The landscape below us is very distinct as we fly over Zimbabwe. The rural land is divided into hundreds of small rectangular patches around a central areas of red dirt, spotted with a few round huts. The clouds too are very distinct, egions of tall billowing cumulus clouds march across the landscape.
Landing in Harare is always a bit of a worry. As I am on a UK passport, one never knows what could happen. Since multiple citizenship was outlawed a few years ago, my only right to abode is a dodgy stamp in my passport that I have had to get renewed every twelve months. Its been quite some time since mine expired, but the last time they didn’t seem to mind. So I shimmy over to the returning residents queue and hope for the best. They are not convinced. The large and colourful, full page, Australian permanent residence sticker does not help my arguement. I’m pointed over to the end of the visa queue, which has since grown. Sophie is almost through. It takes over an hour for them to process the ten or so people in line. Snap! I’m charged US$70 to return to the country I grew up in. On her Aussie passport Soph gets charged only US$45.
My family are very excited to see us, we hop in the car to drive home. It doesn’t seem too different since I was last here two years ago. There is a lot of litter, the road is very pot holed and many of the traffic lights are broken beyond repair. As we are stopped at some working traffic lights, a man crossing the road walks round the back of the car, which has our bags sitting in the open tray. Having been in SA for a couple of weeks we are very wary and watch the man like hawks. He notices us watching him so beadily and throws his hands up in the air laughing with a huge white toothed grin. We all laugh and smile as we drive off. Its moments like this that make it good to be back home.

The landscape below us is very distinct as we fly over Zimbabwe. The rural land is divided into hundreds of small rectangular patches around a central areas of red dirt, spotted with a few round huts. The clouds too are very distinct, egions of tall billowing cumulus clouds march across the landscape.

Landing in Harare is always a bit of a worry. As I am on a UK passport, one never knows what could happen. Since multiple citizenship was outlawed a few years ago, my only right to abode is a dodgy stamp in my passport that I have had to get renewed every twelve months. Its been quite some time since mine expired, but the last time they didn’t seem to mind. So I shimmy over to the returning residents queue and hope for the best. They are not convinced. The large and colourful, full page, Australian permanent residence sticker does not help my argument. I’m pointed over to the end of the visa queue, which has since grown. Sophie is almost through. It takes over an hour for them to process the ten or so people in line. Snap! I’m charged US$70 to return to the country I grew up in. On her Aussie passport Soph gets charged only US$45.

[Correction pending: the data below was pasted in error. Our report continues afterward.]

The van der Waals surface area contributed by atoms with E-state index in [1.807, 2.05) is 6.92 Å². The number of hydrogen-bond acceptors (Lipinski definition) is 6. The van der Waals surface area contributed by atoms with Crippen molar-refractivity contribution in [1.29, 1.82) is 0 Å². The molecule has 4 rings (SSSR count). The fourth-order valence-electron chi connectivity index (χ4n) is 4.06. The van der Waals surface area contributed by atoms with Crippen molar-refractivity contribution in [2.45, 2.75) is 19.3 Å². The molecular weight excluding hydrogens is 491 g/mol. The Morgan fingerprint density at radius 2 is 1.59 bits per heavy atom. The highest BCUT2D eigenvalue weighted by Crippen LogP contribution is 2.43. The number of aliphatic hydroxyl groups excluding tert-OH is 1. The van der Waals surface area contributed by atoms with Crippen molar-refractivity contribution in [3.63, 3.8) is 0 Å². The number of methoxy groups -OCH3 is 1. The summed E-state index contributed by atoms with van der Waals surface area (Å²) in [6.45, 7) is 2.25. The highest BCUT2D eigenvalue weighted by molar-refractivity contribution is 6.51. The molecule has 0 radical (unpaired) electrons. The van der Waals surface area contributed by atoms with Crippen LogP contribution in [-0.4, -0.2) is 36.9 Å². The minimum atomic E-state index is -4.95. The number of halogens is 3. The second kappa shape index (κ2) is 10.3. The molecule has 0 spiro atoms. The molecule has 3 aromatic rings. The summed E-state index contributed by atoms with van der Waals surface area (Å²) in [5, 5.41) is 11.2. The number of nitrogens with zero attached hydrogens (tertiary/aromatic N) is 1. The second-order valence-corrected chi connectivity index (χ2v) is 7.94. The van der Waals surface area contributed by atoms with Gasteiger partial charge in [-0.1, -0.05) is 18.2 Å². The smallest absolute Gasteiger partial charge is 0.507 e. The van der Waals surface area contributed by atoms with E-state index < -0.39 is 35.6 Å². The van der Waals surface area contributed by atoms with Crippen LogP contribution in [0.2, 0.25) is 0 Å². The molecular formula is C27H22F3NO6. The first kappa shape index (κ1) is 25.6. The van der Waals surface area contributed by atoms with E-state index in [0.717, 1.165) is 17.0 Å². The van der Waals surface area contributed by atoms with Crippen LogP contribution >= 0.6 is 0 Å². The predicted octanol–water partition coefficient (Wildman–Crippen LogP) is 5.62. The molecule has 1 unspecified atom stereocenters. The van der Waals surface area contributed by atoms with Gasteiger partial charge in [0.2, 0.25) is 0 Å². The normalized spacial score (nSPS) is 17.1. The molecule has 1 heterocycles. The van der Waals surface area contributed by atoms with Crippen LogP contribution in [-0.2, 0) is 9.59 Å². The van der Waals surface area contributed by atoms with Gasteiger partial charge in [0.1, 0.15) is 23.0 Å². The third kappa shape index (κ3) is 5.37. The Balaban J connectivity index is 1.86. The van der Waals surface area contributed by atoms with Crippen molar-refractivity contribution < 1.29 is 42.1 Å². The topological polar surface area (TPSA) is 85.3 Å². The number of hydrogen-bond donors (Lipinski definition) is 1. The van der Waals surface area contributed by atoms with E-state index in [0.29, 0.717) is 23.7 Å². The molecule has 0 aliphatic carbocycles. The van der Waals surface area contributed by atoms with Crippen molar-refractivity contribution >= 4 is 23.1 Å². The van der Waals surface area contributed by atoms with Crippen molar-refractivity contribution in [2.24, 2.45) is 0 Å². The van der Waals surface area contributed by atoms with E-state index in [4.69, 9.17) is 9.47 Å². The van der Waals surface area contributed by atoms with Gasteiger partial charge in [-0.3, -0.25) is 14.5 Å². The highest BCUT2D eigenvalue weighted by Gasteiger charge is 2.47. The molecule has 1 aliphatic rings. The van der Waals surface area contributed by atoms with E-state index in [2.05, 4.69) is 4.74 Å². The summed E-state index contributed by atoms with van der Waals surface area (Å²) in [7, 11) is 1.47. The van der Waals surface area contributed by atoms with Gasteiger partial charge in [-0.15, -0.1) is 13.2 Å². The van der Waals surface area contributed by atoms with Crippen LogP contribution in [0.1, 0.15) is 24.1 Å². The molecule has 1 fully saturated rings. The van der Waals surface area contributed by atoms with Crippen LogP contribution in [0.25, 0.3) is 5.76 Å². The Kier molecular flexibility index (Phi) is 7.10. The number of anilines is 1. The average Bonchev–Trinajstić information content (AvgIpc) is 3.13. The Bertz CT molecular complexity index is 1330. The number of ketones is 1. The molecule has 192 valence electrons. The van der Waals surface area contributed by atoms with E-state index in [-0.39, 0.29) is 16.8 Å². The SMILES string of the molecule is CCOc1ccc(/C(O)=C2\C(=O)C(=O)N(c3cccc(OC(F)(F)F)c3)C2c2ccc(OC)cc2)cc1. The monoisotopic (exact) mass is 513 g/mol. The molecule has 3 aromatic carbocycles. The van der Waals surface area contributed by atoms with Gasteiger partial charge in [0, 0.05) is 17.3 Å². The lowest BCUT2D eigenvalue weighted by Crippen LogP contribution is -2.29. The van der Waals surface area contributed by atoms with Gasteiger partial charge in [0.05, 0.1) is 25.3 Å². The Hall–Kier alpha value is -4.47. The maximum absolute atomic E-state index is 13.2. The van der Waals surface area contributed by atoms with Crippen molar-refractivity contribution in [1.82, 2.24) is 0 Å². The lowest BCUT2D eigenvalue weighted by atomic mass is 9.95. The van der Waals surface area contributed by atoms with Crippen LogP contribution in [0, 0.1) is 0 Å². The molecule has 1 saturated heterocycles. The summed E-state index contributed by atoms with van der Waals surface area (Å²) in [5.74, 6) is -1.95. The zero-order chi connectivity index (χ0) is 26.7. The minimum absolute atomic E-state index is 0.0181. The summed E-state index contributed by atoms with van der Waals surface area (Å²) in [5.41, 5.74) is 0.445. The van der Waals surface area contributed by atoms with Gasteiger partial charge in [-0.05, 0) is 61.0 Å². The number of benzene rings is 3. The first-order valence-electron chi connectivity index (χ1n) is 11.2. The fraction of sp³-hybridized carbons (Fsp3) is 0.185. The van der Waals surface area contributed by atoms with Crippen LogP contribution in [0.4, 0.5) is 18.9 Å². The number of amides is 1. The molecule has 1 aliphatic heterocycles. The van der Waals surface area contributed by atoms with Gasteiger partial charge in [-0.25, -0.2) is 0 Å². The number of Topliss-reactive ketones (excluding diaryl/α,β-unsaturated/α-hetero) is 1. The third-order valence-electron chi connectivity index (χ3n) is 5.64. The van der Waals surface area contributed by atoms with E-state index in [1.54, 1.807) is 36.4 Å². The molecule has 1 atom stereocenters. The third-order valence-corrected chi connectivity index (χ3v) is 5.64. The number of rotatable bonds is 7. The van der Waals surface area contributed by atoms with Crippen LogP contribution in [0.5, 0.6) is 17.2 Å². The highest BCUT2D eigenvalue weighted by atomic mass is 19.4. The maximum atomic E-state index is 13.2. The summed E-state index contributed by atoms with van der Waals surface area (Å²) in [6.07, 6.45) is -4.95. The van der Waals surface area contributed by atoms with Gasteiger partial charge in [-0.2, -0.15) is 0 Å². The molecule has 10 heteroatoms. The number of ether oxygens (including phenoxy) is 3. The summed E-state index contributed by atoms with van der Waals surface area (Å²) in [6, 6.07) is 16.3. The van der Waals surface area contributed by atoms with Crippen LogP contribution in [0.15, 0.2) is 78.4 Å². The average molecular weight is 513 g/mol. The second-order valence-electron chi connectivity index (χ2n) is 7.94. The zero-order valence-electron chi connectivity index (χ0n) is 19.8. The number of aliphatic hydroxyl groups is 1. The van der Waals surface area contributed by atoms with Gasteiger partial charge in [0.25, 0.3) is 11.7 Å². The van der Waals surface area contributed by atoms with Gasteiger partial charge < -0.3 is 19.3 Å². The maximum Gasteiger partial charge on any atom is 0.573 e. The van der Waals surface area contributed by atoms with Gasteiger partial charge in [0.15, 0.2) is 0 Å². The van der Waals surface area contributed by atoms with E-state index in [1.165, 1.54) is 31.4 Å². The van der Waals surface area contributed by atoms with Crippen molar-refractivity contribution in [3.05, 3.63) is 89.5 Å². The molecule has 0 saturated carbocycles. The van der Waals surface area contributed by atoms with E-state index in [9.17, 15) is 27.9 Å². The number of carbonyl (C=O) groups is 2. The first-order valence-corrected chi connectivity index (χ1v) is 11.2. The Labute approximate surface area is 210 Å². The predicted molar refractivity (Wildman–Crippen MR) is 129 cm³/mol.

My family are very excited to see us, we hop in the car to drive home. It doesn’t seem too different since I was last here two years ago. There is a lot of litter, the road is very pot holed and many of the traffic lights are broken beyond repair. As we are stopped at some working traffic lights, a man crossing the road walks round the back of the car, which has our bags sitting in the open tray. Having been in SA for a couple of weeks we are very wary and watch the man like hawks. He notices us watching him so beadily and throws his hands up in the air laughing with a huge white toothed grin. We all laugh and smile as we drive off. Its moments like this that make it good to be back home.